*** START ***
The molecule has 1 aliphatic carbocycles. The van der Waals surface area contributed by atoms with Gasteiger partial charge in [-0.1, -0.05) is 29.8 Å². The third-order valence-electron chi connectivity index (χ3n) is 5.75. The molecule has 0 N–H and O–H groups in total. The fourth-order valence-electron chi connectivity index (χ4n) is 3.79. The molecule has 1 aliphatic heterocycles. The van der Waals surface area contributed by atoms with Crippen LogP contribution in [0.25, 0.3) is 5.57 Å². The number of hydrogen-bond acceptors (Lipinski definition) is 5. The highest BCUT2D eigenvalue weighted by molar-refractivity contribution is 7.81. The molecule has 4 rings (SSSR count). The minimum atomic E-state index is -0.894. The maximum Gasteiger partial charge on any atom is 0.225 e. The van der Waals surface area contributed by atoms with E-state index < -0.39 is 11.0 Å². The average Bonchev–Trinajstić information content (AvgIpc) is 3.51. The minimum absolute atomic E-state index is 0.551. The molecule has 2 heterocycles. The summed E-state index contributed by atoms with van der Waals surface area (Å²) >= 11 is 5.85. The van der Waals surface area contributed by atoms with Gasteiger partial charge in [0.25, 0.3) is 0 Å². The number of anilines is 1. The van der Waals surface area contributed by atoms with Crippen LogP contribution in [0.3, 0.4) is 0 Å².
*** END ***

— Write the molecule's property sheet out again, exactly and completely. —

The molecule has 1 aliphatic carbocycles. The van der Waals surface area contributed by atoms with Gasteiger partial charge in [-0.1, -0.05) is 29.8 Å². The third-order valence-electron chi connectivity index (χ3n) is 5.75. The molecule has 0 N–H and O–H groups in total. The fourth-order valence-electron chi connectivity index (χ4n) is 3.79. The molecule has 1 aliphatic heterocycles. The van der Waals surface area contributed by atoms with Crippen LogP contribution in [0.25, 0.3) is 5.57 Å². The number of hydrogen-bond acceptors (Lipinski definition) is 5. The highest BCUT2D eigenvalue weighted by molar-refractivity contribution is 7.81. The molecule has 4 rings (SSSR count). The minimum atomic E-state index is -0.894. The maximum Gasteiger partial charge on any atom is 0.225 e. The van der Waals surface area contributed by atoms with E-state index < -0.39 is 11.0 Å². The average Bonchev–Trinajstić information content (AvgIpc) is 3.51. The minimum absolute atomic E-state index is 0.551. The molecule has 2 heterocycles. The summed E-state index contributed by atoms with van der Waals surface area (Å²) >= 11 is 5.85. The van der Waals surface area contributed by atoms with Gasteiger partial charge in [0.25, 0.3) is 0 Å². The number of anilines is 1. The van der Waals surface area contributed by atoms with Crippen LogP contribution in [0.3, 0.4) is 0 Å².